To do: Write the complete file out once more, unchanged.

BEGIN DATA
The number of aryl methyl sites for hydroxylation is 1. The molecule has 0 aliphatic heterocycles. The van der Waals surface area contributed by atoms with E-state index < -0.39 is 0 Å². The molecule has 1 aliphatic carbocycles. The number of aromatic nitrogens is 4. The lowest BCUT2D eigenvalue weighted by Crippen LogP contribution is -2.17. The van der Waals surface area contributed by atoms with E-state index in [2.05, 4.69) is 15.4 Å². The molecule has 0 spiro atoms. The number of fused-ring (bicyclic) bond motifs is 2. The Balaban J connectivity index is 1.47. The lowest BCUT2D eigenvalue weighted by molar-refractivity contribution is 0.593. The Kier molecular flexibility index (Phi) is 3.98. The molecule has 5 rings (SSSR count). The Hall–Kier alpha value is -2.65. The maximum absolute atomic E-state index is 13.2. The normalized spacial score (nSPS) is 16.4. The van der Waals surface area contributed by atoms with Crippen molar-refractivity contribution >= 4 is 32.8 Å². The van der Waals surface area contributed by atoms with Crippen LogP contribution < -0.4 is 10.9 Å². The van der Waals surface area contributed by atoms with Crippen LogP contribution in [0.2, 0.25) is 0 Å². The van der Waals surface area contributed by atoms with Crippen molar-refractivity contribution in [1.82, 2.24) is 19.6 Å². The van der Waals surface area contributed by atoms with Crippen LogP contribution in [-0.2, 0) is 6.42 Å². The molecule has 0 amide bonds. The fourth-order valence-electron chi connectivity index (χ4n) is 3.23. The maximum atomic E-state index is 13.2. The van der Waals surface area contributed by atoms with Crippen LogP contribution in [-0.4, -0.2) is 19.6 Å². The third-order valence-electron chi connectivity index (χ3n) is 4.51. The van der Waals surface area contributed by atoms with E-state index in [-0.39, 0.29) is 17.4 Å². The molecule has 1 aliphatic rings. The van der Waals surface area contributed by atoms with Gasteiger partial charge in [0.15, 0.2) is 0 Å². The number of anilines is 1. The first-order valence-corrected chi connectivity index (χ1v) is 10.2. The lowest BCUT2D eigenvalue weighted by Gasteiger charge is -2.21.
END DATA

The number of aryl methyl sites for hydroxylation is 1. The molecule has 0 aliphatic heterocycles. The van der Waals surface area contributed by atoms with E-state index < -0.39 is 0 Å². The molecule has 1 aliphatic carbocycles. The number of aromatic nitrogens is 4. The lowest BCUT2D eigenvalue weighted by Crippen LogP contribution is -2.17. The van der Waals surface area contributed by atoms with E-state index in [2.05, 4.69) is 15.4 Å². The molecule has 0 spiro atoms. The number of fused-ring (bicyclic) bond motifs is 2. The Balaban J connectivity index is 1.47. The lowest BCUT2D eigenvalue weighted by molar-refractivity contribution is 0.593. The Kier molecular flexibility index (Phi) is 3.98. The molecule has 5 rings (SSSR count). The Hall–Kier alpha value is -2.65. The maximum absolute atomic E-state index is 13.2. The normalized spacial score (nSPS) is 16.4. The van der Waals surface area contributed by atoms with Crippen molar-refractivity contribution >= 4 is 32.8 Å². The van der Waals surface area contributed by atoms with Crippen LogP contribution < -0.4 is 10.9 Å². The van der Waals surface area contributed by atoms with Crippen LogP contribution in [0.2, 0.25) is 0 Å². The van der Waals surface area contributed by atoms with Crippen molar-refractivity contribution in [1.82, 2.24) is 19.6 Å². The van der Waals surface area contributed by atoms with Crippen LogP contribution in [-0.2, 0) is 6.42 Å². The molecule has 0 amide bonds. The fourth-order valence-electron chi connectivity index (χ4n) is 3.23. The maximum atomic E-state index is 13.2. The van der Waals surface area contributed by atoms with Crippen LogP contribution in [-0.4, -0.2) is 19.6 Å². The third-order valence-electron chi connectivity index (χ3n) is 4.51. The van der Waals surface area contributed by atoms with E-state index in [-0.39, 0.29) is 17.4 Å². The molecule has 1 aliphatic rings. The van der Waals surface area contributed by atoms with Gasteiger partial charge in [0.15, 0.2) is 0 Å². The number of anilines is 1. The first-order valence-corrected chi connectivity index (χ1v) is 10.2. The lowest BCUT2D eigenvalue weighted by Gasteiger charge is -2.21.